U.K.’s May Vows to Protect EU Citizens’ Rights After Brexit

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Prime Minister Theresa May said that millions of European Union nationals living in the U.K. will enjoy the same entitlements in their daily lives as British people after Brexit, as she tried to woo the 27 remaining EU members with a sweeping promise to protect their citizens’ rights.

EU expats residing in Britain will be treated as if they were British for the purposes of receiving U.K. state education, health care, benefits and pensions, May told Parliament in London on Monday. The premier said she wanted a reciprocal agreement to guarantee the rights of one million British citizens living in other EU countries.

QuickTake Brexit: Hard, Soft or Scrambled?

May says offer to EU citizens is “fair and serious.”

Source: Bloomberg

“I know there has been some anxiety about what would happen to EU citizens at the point we leave the European Union,” May told lawmakers. “I want to completely reassure people that under these plans no EU citizen currently in the U.K. lawfully will be asked to leave at the point the U.K. leaves the EU — we want you to stay.”

May needs to make quick progress on agreeing citizens’ rights so she can move ahead to discuss the new trade agreement she wants with the EU after Brexit. She might need to make concessions after European leaders last week criticized her opening bid for falling short and for threatening to leave their citizens worse off than now.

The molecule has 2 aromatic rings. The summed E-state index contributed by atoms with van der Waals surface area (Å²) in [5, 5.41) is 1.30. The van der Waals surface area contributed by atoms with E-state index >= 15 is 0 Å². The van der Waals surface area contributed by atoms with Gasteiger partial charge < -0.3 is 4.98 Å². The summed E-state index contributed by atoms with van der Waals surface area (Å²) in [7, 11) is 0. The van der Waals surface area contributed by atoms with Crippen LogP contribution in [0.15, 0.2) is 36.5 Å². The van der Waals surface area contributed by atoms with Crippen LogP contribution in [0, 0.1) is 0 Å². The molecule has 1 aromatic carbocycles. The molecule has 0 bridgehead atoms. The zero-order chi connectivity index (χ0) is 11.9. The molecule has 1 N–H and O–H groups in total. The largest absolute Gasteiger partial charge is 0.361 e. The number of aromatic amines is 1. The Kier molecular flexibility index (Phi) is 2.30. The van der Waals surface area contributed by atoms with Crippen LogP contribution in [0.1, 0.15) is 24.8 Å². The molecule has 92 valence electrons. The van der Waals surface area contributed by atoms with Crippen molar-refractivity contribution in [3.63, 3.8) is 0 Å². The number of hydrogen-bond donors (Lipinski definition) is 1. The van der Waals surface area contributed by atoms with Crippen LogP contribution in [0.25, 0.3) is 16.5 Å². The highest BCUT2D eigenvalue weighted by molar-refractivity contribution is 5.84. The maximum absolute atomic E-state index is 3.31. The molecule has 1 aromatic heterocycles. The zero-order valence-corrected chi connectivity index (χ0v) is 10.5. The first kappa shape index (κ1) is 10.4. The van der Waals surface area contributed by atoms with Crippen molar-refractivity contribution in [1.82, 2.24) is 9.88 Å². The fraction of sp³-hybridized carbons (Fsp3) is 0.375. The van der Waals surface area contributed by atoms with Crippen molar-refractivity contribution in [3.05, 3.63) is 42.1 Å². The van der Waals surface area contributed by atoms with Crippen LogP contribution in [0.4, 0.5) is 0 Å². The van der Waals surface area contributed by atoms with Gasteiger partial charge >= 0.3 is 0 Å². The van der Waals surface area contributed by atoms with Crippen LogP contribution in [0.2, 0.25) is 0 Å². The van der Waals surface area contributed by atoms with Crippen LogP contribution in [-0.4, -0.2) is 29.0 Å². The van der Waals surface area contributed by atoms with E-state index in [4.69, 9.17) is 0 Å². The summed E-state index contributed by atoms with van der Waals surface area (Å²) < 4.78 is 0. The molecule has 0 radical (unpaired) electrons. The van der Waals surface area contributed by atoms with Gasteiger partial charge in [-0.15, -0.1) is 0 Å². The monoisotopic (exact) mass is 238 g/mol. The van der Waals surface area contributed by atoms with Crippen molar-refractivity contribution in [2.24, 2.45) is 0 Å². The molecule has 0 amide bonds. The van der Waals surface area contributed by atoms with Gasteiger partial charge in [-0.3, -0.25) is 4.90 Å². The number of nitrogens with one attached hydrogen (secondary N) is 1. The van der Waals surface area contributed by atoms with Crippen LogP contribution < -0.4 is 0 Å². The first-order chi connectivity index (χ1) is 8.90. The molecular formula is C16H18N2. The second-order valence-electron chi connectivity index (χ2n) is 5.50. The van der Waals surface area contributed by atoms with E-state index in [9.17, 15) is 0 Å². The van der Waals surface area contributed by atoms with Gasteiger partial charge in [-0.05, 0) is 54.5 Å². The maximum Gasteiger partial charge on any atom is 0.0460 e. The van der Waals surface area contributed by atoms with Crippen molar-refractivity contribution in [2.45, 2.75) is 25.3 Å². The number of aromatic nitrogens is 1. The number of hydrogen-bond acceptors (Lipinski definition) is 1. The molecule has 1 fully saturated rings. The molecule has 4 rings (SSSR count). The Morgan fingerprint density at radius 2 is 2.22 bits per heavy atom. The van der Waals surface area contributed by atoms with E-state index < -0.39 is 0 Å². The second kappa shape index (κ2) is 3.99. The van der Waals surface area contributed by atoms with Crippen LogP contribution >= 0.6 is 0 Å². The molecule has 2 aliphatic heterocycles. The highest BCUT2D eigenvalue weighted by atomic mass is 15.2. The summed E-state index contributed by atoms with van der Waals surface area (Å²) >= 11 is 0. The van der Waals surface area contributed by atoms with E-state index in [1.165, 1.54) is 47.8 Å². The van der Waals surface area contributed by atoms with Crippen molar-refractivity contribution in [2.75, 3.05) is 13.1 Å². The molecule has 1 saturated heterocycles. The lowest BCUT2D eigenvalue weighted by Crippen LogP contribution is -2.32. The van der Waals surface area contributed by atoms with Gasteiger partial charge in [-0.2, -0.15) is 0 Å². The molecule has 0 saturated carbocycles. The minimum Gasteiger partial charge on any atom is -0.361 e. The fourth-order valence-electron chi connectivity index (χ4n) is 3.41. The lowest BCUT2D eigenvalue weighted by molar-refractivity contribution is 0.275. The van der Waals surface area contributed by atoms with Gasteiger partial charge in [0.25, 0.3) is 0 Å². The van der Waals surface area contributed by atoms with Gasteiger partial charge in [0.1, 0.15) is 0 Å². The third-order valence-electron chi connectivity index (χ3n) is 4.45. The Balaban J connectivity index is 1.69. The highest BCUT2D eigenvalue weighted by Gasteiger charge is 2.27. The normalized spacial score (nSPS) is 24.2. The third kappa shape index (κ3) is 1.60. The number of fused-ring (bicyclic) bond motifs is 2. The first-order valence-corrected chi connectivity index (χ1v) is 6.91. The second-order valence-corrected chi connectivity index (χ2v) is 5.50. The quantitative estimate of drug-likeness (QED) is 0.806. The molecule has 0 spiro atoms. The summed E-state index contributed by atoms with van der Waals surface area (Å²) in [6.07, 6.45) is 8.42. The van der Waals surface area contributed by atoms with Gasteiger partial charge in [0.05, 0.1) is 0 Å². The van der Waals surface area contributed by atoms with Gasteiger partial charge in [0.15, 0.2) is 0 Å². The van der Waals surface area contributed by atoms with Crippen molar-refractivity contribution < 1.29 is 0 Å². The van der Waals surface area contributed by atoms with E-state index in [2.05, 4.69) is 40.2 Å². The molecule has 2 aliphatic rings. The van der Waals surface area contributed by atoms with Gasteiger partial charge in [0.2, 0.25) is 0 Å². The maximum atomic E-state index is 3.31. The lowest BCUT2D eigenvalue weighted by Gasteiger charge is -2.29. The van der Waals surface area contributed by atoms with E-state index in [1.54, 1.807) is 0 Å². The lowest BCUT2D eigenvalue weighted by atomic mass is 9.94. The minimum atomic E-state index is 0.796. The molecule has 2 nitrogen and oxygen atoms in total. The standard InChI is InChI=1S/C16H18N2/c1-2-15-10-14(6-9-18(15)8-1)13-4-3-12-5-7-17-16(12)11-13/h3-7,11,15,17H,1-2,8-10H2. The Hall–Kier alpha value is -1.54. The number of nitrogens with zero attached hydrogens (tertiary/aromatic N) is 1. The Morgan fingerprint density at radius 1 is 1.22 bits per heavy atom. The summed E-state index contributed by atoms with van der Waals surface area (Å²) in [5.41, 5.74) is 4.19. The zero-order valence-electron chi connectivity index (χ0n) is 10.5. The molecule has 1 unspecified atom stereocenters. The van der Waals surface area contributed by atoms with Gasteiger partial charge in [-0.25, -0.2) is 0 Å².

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‘Settled Status’

An estimated 3.2 million EU nationals are currently resident in the U.K. Setting out details of her offer to them, May said that those who have been living in the U.K. for five years will get a new “settled status” after Brexit, giving them the same rights as British citizens to bring family members into the country. 


This will prove to be a sticking point in talks. Nationals of EU countries currently have fewer restrictions on bringing in non-EU family members than British citizens, who must prove their income reaches a certain threshold among other things. Still, giving ground would open up May to criticism at home from euroskeptics.

In a 20-page document published for the first time on Monday, the government signaled it will keep rebuffing EU demands for the European Court of Justice to have a role in arbitrating disputes. It also said the cut-off date for rights could be set in March 2017, while the EU has said it wants it to be when Britain leaves the bloc in 2019.

Streamlined Process

The government also said it would streamline the process for applying for residency although those who recently filled in an 85-page application would still need to go through the new system.

The U.K. made some concessions. It will allow EU nationals to send benefits to children living elsewhere and also told them they won’t have to prove they have comprehensive sickness insurance when seeking residency.

It also provided a template for a possible transition period for after Brexit by suggesting a “grace period” of up to two years in which applicants can get their papers in order.

May first outlined her offer at a summit of EU leaders in Brussels last week, and received a lukewarm response, with EU President Donald Tusk saying it was “below expectations.”

“EU citizens make an invaluable contribution to our United Kingdom — to our economy, our public services and our everyday lives,” May told lawmakers. “They are an integral part of the economic, cultural and social fabric of our country and I have always been clear that I want to protect their rights.”

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